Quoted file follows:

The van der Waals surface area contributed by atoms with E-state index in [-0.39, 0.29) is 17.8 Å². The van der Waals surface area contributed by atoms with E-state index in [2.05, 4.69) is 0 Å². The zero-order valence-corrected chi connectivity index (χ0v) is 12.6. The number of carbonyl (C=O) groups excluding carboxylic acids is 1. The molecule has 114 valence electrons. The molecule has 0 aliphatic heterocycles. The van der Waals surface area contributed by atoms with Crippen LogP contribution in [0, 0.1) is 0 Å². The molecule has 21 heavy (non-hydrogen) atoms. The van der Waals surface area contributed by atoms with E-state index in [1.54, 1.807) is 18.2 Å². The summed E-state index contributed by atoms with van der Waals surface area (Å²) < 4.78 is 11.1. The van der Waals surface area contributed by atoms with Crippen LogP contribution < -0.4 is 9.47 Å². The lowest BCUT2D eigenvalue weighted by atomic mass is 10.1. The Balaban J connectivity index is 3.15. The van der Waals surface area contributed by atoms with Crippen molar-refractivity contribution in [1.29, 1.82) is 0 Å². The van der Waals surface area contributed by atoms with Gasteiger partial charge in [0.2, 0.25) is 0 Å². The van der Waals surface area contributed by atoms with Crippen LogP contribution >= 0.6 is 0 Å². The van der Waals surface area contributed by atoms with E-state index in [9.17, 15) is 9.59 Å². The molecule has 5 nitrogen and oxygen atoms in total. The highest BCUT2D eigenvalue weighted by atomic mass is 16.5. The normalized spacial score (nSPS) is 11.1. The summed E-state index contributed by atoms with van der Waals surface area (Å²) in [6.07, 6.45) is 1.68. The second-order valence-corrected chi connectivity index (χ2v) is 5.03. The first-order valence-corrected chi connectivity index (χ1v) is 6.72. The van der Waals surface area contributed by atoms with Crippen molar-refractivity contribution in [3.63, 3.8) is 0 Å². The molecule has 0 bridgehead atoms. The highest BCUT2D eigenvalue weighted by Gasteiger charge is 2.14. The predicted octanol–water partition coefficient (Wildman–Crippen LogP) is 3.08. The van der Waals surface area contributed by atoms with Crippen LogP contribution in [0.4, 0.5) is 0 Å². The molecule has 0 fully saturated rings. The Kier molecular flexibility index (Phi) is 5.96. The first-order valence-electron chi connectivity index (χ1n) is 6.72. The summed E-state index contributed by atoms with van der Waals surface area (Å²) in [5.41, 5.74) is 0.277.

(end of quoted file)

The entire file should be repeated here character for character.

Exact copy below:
The van der Waals surface area contributed by atoms with E-state index in [-0.39, 0.29) is 17.8 Å². The van der Waals surface area contributed by atoms with E-state index in [2.05, 4.69) is 0 Å². The zero-order valence-corrected chi connectivity index (χ0v) is 12.6. The number of carbonyl (C=O) groups excluding carboxylic acids is 1. The molecule has 114 valence electrons. The molecule has 0 aliphatic heterocycles. The van der Waals surface area contributed by atoms with Crippen LogP contribution in [0, 0.1) is 0 Å². The molecule has 21 heavy (non-hydrogen) atoms. The van der Waals surface area contributed by atoms with E-state index in [1.54, 1.807) is 18.2 Å². The summed E-state index contributed by atoms with van der Waals surface area (Å²) < 4.78 is 11.1. The van der Waals surface area contributed by atoms with Crippen LogP contribution < -0.4 is 9.47 Å². The lowest BCUT2D eigenvalue weighted by atomic mass is 10.1. The Balaban J connectivity index is 3.15. The van der Waals surface area contributed by atoms with Crippen molar-refractivity contribution in [1.29, 1.82) is 0 Å². The van der Waals surface area contributed by atoms with Gasteiger partial charge in [0.2, 0.25) is 0 Å². The van der Waals surface area contributed by atoms with Crippen LogP contribution >= 0.6 is 0 Å². The van der Waals surface area contributed by atoms with E-state index in [9.17, 15) is 9.59 Å². The molecule has 5 nitrogen and oxygen atoms in total. The highest BCUT2D eigenvalue weighted by atomic mass is 16.5. The normalized spacial score (nSPS) is 11.1. The summed E-state index contributed by atoms with van der Waals surface area (Å²) in [6.07, 6.45) is 1.68. The second-order valence-corrected chi connectivity index (χ2v) is 5.03. The first-order valence-corrected chi connectivity index (χ1v) is 6.72. The van der Waals surface area contributed by atoms with Crippen molar-refractivity contribution in [3.63, 3.8) is 0 Å². The molecule has 0 bridgehead atoms. The highest BCUT2D eigenvalue weighted by Gasteiger charge is 2.14. The predicted octanol–water partition coefficient (Wildman–Crippen LogP) is 3.08. The van der Waals surface area contributed by atoms with Crippen LogP contribution in [0.4, 0.5) is 0 Å². The molecule has 0 fully saturated rings. The Kier molecular flexibility index (Phi) is 5.96. The first-order valence-electron chi connectivity index (χ1n) is 6.72. The summed E-state index contributed by atoms with van der Waals surface area (Å²) in [5.41, 5.74) is 0.277.